A frame isn’t much good without panels to put in it (frame-AND-panel, right?), and this project needs eight of them. In this case, I decided to make them 5/8″ thick. This allowed the raised surface to be flush with the outside face of the frame, while the flat back simplified construction and reduced overall weight. With this in mind, I had previously planed selected boards to thickness, stickered them, and let them relax. Now, parallel to fitting up the frame, I had glued up the boards into oversize panels, ready for trimming to size.
I love Old Brown Glue liquid hide glue for this sort of work. To me, once it has fully cured, it’s easier to remove to remove the squeeze-out than with yellow glues. Also, it seems to form less gummy residue on my scrapers, and is transparent to stain and finishes. Yes, I know my scraper’s getting dull, there’s a sharp one laying to the side, and they were swapped right after the photo.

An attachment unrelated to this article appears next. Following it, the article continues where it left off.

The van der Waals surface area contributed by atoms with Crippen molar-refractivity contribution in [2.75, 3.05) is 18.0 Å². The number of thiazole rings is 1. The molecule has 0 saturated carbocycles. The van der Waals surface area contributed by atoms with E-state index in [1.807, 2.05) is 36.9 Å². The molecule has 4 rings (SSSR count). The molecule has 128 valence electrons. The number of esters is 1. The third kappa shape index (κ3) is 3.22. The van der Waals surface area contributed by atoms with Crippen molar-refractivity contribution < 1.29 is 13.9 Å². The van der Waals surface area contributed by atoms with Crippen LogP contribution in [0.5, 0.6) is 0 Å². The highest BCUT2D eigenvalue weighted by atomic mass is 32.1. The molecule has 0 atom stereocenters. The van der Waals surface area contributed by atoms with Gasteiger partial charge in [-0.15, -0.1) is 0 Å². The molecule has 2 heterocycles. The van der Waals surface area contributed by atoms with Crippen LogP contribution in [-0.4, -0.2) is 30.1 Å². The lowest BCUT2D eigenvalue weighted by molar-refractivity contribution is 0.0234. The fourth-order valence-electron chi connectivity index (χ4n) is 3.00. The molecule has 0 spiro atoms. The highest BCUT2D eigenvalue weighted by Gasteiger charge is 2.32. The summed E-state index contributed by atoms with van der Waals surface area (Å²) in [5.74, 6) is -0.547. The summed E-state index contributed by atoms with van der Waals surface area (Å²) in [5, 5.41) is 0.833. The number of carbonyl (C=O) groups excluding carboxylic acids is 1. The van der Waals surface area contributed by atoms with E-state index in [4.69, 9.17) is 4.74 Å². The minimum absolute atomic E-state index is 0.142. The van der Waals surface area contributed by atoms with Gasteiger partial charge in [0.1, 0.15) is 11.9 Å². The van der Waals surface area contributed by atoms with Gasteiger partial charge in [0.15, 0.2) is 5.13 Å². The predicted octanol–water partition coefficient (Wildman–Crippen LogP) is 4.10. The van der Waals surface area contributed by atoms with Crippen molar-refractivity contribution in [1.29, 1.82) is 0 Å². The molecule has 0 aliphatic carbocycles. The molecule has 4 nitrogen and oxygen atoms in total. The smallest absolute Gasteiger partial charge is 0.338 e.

Once the panels were cut to final size, it was time to cut the raised panel profile. In a previous post, I went into my process for designing the panels, and this was where I put that design to work. I dropped my panel-raising jig onto my tablesaw fence and used my prototype raised panel to set the height and bevel of my saw blade. Then, after tweaking the fence position to yield the desired edge thickness, I cut all the bevels. Note the quick clamp on the front edge of the panel. This helped to counteract any tendency to cup or lift as I cut.
No matter how hard I tried, some of the corners were off a bit. This is one place where accuracy counts because, if the line doesn’t hit the corner of the panel, it won’t hit the corner of the frame. While there are many places where little variances won’t be noted, this isn’t one of them.
For me, the easiest way to correct this is with a sanding block. This is simply a matter of working toward the end until the ridge creeps into the corner. This only takes a few minutes, and makes a big difference in the overall appearance.
With the panels finished, you can now see how all the pieces will go together. Now, it’s just a matter of final fitting everything and gluing up the subassemblies.